Chu family still devoted to spreading golf
Family aims to transform world's largest golf complex into a 24/7 entertainment zone with the help of 'Mr Lan Kwai Fong'
Ken Chu has a tough act to follow after taking over the Mission Hills empire from his late father, David Chu Shu-ho. One of the most powerful men in the game at the time of his death in August last year, Chu senior became known as "the father of Chinese golf" after turning a patch of wasteland in rural Shenzhen into the world's biggest golf complex.
That vision was seen as madness, not least by his sons. But 20 years later, the Mission Hills resort encompasses 12 golf courses, 50 tennis courses, apartments and villas, a five-star hotel and convention centre, all sprawling across 40 square kilometres in Shenzhen and Dongguan.
The brand has expanded into Hainan with a similarly huge development, while the courses host major events such as the Omega Mission Hills World Cup and the WGC-HSBC Champions, which finishes today.
Ken Chu and his brother, Tenniel, are now charged with looking after the brand but the sporting and leisure landscape on the mainland has changed as drastically as Hainan's when 11 million cubic metres of volcanic rock and dirt were moved to create Mission Hills Haikou.
Ken Chu, the chairman and CEO, insists he will continue his father's commitment to developing golf, but admitted diversification was necessary. "We will continue to host many international tournaments," says Chu.
"One thing my father has done is grass-roots training for junior golfers and I will continue to work with all the junior series we conduct on a monthly basis.
"Every international tournament we host will be televised live internationally to 140 or 150 countries, so that will help put Chinese golf on the world map. It's a chance for the juniors to see their idols, especially now golf has returned to the Olympics.
"We don't have a Chinese hero for golf like Yao Ming in basketball, therefore this will be a catalyst to help popularise the game."
Chu, 38, says hosting more high-profile tournaments is not part of the plan. "You can't do it all … we do have the facilities but we shouldn't."
And he admits none of their tournaments has ever made a profit. "Zero. In fact, it's a deficit. It's part of the goodwill. It is goodwill in promoting the game, popularising the game for China … because we're the hosting nation we have wild cards. Otherwise, the Chinese players wouldn't even make it into the WGC. They're not in that calibre. Same thing with all the other tournaments we have hosted."
Chu says "goodwill" might not be the only benefit, but insists the marketing benefits of having his brand and logo broadcast around the world are just "a bonus".
One relatively new tournament is the Celebrity Pro-am in Haikou. While the event, which featured the likes of Yao Ming, Andy Garcia, Pat Cash and Ronaldo, is of little interest to golf aficionados, that doesn't matter to Chu.
"This week's tournament, if you're not a golfer you won't be interested," he says. "But for the pro-am we're opening up the market to everyone. Everyone likes celebrities.
"With that you don't just hit golf news or sporting news - you hit entertainment news or social news. Then you see even the spectators that we drew, like 60 per cent of them are non-golfers. They have no insight or understanding of what golf is. They just come for the stars, but from there you introduce them to what golf is, the etiquette, what a course looks like and the industry in China."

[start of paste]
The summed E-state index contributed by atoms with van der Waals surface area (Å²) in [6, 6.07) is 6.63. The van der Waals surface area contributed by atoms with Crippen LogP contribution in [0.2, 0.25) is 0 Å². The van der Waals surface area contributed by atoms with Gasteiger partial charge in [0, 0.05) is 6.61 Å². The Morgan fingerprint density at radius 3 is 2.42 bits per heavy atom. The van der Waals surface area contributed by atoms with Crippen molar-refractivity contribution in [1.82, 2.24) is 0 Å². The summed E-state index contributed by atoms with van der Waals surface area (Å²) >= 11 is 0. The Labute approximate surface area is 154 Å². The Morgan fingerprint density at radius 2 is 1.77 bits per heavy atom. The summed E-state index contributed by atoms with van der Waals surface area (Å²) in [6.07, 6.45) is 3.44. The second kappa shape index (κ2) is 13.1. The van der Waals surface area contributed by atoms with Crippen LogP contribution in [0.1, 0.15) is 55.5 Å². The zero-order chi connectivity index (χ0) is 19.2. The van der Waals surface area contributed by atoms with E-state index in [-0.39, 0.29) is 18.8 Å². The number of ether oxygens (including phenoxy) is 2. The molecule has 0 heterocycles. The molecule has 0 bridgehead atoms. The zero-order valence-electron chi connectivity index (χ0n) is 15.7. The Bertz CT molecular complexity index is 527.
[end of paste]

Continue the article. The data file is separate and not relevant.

Chu is looking to spread his customer base in other areas as well. The Hong Kong native is teaming up with Allan Zeman to produce the mainland's second Lan Kwai Fong development as part of an expansion of shopping, hotels and entertainment at the Haikou centre, while a massive new US$800 million entertainment area called Centreville in Longhua New District will see an Imax cinema, bowling alley, shopping mall, luxury car showrooms, hotels and office space bolted on to the Shenzhen complex.
"I'm a day-club operator, I operate day clubs, whereas Allan operates night clubs - I think that's the perfect marriage - it's a 24-hour business."
And following a moratorium on building new golf courses introduced by the government in 2004, Chu says he had to seek new avenues of expansion.
"We have to grow the business somehow, right? [Shenzhen] needs [the Centreville facilities] to begin with and I want to grow the Mission Hills brand and business model. I am diversifying."
Chu claims real estate prices have rocketed with the announcement of his new developments, and his company will employ up to 30,000 people when they are completed in the next two to three years (he says 12,000 are currently employed).
Golf is still very much a game for the elite in China, as two minutes in the car park at Mission Hills attests, but Chu insists he's helping to spread it to the grass roots at Haikou, even if some locals might quibble with his definition of cheap.
"You know where the largest public golf facility in the world is? Haikou Mission Hills. This place [Dongguan] is elite … you have to pay like 2 million RMB to have the right to play golf in a membership club. But in Haikou it's public golf.
"You can pay 2,500 RMB for a round of golf [there] if you want more exclusive, 'five-star restaurant' golf. But there's also 'cafeteria golf' where you pay 480 for a round … so that's what I'm doing right now by promoting the game, making the game financially accessible to the public."